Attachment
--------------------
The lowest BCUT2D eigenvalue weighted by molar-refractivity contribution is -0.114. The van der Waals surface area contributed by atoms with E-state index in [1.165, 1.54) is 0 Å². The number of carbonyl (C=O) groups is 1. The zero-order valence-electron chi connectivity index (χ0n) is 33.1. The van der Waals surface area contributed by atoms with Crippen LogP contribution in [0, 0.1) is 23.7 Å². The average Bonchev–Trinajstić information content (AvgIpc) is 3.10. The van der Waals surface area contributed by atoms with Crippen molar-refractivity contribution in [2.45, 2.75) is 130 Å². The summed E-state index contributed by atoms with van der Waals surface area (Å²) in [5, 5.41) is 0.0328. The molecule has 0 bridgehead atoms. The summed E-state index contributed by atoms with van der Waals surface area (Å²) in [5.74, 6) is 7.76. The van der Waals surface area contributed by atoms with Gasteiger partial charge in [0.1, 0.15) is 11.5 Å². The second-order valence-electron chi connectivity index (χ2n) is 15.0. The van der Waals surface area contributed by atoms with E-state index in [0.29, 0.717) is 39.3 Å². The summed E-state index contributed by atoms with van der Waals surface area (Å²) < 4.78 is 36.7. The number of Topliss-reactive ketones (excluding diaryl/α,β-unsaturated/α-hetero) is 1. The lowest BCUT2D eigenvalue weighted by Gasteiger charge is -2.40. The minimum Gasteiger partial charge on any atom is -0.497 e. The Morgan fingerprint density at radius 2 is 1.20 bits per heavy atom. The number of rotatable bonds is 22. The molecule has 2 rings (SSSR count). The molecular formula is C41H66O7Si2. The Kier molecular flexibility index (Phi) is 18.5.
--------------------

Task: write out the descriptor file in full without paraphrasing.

The lowest BCUT2D eigenvalue weighted by molar-refractivity contribution is -0.114. The van der Waals surface area contributed by atoms with E-state index in [1.165, 1.54) is 0 Å². The number of carbonyl (C=O) groups is 1. The zero-order valence-electron chi connectivity index (χ0n) is 33.1. The van der Waals surface area contributed by atoms with Crippen LogP contribution in [0, 0.1) is 23.7 Å². The average Bonchev–Trinajstić information content (AvgIpc) is 3.10. The van der Waals surface area contributed by atoms with Crippen molar-refractivity contribution in [2.45, 2.75) is 130 Å². The summed E-state index contributed by atoms with van der Waals surface area (Å²) in [5, 5.41) is 0.0328. The molecule has 0 bridgehead atoms. The summed E-state index contributed by atoms with van der Waals surface area (Å²) in [5.74, 6) is 7.76. The van der Waals surface area contributed by atoms with Gasteiger partial charge in [0.1, 0.15) is 11.5 Å². The second-order valence-electron chi connectivity index (χ2n) is 15.0. The van der Waals surface area contributed by atoms with E-state index in [0.29, 0.717) is 39.3 Å². The summed E-state index contributed by atoms with van der Waals surface area (Å²) < 4.78 is 36.7. The number of Topliss-reactive ketones (excluding diaryl/α,β-unsaturated/α-hetero) is 1. The lowest BCUT2D eigenvalue weighted by Gasteiger charge is -2.40. The minimum Gasteiger partial charge on any atom is -0.497 e. The Morgan fingerprint density at radius 2 is 1.20 bits per heavy atom. The number of rotatable bonds is 22. The molecule has 2 rings (SSSR count). The molecular formula is C41H66O7Si2. The Kier molecular flexibility index (Phi) is 18.5.